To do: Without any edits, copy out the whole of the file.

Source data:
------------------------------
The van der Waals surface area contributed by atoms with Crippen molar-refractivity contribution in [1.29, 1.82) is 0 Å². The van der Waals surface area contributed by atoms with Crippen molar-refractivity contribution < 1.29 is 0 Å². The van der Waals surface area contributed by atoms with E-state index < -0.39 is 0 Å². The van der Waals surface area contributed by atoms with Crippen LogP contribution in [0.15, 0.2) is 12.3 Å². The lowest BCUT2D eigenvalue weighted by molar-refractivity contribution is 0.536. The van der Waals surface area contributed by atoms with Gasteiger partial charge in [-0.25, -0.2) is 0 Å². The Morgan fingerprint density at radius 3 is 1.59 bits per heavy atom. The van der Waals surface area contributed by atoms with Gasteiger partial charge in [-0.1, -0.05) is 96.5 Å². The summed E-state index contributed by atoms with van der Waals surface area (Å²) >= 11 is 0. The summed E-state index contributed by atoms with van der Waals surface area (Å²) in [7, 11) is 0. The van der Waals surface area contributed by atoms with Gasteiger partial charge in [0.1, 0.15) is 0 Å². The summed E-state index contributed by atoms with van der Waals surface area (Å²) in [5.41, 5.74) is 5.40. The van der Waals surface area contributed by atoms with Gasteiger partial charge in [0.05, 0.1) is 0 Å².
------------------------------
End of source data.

The van der Waals surface area contributed by atoms with Crippen molar-refractivity contribution in [1.29, 1.82) is 0 Å². The van der Waals surface area contributed by atoms with Crippen molar-refractivity contribution < 1.29 is 0 Å². The van der Waals surface area contributed by atoms with E-state index < -0.39 is 0 Å². The van der Waals surface area contributed by atoms with Crippen LogP contribution in [0.15, 0.2) is 12.3 Å². The lowest BCUT2D eigenvalue weighted by molar-refractivity contribution is 0.536. The van der Waals surface area contributed by atoms with Gasteiger partial charge in [-0.25, -0.2) is 0 Å². The Morgan fingerprint density at radius 3 is 1.59 bits per heavy atom. The van der Waals surface area contributed by atoms with Gasteiger partial charge in [-0.1, -0.05) is 96.5 Å². The summed E-state index contributed by atoms with van der Waals surface area (Å²) >= 11 is 0. The summed E-state index contributed by atoms with van der Waals surface area (Å²) in [7, 11) is 0. The van der Waals surface area contributed by atoms with Gasteiger partial charge in [0.1, 0.15) is 0 Å². The summed E-state index contributed by atoms with van der Waals surface area (Å²) in [5.41, 5.74) is 5.40. The van der Waals surface area contributed by atoms with Gasteiger partial charge in [0.05, 0.1) is 0 Å².